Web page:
4) Jordan has been identified as one of the most welcoming countries for refugees, as 30% of its population is comprised of refugees. One unique component of Jordan’s commitment to financial inclusion has been the link to humanitarian work and collaboration with development organizations like the UN Refugee Agency (UNHCR), the World Food Programme (WFP), and humanitarian NGOs to devise strategies and improve regulations to digitize aid payments for the influx of refugees. As a host country, what are some of the innovations linked to digital payments that you are working to deploy at the policy, regulatory, and implementation level?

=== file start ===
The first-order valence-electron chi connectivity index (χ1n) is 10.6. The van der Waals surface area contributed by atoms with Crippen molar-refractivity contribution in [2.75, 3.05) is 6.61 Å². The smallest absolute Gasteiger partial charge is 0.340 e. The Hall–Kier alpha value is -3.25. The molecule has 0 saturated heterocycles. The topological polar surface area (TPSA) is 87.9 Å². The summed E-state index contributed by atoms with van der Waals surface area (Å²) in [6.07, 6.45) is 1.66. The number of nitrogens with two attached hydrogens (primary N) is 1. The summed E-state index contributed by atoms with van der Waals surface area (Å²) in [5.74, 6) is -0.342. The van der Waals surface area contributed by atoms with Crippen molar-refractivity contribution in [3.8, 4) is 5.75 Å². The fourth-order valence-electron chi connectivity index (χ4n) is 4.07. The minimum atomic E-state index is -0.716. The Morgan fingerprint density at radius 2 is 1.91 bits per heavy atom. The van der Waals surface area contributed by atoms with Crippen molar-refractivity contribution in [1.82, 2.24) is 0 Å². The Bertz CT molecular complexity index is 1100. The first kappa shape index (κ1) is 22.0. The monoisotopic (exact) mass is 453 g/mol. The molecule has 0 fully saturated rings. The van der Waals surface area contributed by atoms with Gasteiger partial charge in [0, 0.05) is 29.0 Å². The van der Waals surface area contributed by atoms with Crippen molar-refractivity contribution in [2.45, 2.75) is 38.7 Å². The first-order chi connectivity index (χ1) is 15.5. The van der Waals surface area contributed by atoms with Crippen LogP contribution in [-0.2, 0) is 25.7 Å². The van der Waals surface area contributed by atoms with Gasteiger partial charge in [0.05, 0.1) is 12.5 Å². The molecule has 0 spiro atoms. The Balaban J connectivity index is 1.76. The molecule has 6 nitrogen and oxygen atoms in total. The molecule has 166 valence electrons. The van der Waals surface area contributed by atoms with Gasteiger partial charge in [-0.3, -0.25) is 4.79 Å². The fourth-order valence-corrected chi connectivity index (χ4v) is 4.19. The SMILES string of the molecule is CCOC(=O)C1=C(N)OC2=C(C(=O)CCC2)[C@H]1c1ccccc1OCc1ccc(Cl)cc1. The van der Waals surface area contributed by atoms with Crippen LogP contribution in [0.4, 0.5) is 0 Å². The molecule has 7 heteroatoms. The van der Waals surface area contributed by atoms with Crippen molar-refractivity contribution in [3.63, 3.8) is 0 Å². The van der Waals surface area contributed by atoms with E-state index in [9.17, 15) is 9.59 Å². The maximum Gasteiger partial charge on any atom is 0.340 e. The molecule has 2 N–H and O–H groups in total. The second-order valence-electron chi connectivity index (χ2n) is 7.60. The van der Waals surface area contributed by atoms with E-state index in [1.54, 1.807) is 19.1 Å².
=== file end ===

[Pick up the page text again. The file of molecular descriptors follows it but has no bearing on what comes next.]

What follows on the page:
For years Jordan has been a major recipient of refugees from Palestine, Syria, Iraq and other regions in the Middle East and Northern Africa. With this in mind, we have developed our regulatory framework and some intervention policies to facilitate access to finance, not only for refugees but also for non-nationals in several of our initiatives. We’re working to enhance the economic participation of refugees and to provide them with what the market can support to improve their livelihoods. We collaborate with stakeholders from international and national organizations on a number of initiatives that will enable the refugees to obtain affordable access to formal financial services, including digital remittances, micro-savings and potentially micro credit. Uniquely, the financial education program is delivered as part of the school curriculum so that children receive the education needed to prepare them for the future whether they stay in Jordan or return to their homeland.